The unprecedented “quantitative easing” program the Federal Reserve first implemented back in September of 2008 has made a few changes over the years but the goal has always been the same: keep mortgage rates, including VA mortgage rates and others low by purchasing mortgage bonds and U.S. Treasuries. This series of purchases has kept the demand for such securities high resulting in lower rates. Yet the program is coming to an end so we should expect rates to be higher. But they’re not.
We’re currently in the middle of the end for “QEIII,” the program which purchased $85 billion in securities beginning in September 2012. Credit and stock markets alike looked for hints from the Fed when the program would come to a halt. The guessing game ended in June of last year when then Fed Chair Ben Bernanke announced a gradual “tapering” of the special program at some point in the near future. From May to late June, the 30 year mortgage rate jumped at the fastest pace in more than two decades.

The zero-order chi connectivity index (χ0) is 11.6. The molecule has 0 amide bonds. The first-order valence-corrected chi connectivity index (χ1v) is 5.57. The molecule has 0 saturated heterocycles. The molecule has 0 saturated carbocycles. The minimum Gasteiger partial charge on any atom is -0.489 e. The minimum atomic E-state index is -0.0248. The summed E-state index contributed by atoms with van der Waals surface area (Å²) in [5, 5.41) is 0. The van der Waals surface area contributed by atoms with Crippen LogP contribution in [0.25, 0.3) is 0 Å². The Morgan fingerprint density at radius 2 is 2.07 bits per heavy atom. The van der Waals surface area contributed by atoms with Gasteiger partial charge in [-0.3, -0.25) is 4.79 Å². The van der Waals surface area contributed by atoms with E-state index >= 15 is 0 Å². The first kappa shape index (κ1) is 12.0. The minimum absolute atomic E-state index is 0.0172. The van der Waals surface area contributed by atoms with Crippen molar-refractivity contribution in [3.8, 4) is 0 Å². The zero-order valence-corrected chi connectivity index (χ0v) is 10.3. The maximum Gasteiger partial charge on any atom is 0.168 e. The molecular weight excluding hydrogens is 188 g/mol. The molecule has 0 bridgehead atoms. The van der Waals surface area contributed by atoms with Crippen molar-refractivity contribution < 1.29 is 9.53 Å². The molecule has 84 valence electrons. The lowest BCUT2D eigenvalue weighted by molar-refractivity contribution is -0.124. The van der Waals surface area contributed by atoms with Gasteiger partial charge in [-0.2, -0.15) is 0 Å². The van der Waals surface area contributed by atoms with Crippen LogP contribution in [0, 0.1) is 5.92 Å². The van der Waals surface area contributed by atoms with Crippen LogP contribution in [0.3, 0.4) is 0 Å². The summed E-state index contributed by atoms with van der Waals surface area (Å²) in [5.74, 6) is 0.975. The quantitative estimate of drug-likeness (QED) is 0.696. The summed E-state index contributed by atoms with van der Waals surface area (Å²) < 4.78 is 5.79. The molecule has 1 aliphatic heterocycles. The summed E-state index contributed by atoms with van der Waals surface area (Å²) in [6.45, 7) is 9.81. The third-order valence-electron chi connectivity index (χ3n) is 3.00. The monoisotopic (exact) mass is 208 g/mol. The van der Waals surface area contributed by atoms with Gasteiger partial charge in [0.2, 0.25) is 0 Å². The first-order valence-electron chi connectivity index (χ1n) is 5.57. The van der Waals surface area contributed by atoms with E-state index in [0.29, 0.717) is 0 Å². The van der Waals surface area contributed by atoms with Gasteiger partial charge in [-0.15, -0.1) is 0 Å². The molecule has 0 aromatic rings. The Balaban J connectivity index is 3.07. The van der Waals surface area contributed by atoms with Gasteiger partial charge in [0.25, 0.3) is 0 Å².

Today, the $85 billion per month is now at $35 billion per month with the program expected to extinguish later this fall. But guess what? Rates are actually lower today compared to one year ago in spite of the inevitable demise. Theoretically, mortgage rates should be higher than they are now but they’re not. Instead they’re reacting to geopolitical events around the globe as investors continue to plow more funds into more secure mortgage bonds and U.S. Treasuries. The more uncertainty around the globe, the longer we can expect low mortgage rates and we could see VA mortgage rates stay within a tight range at least into 2015.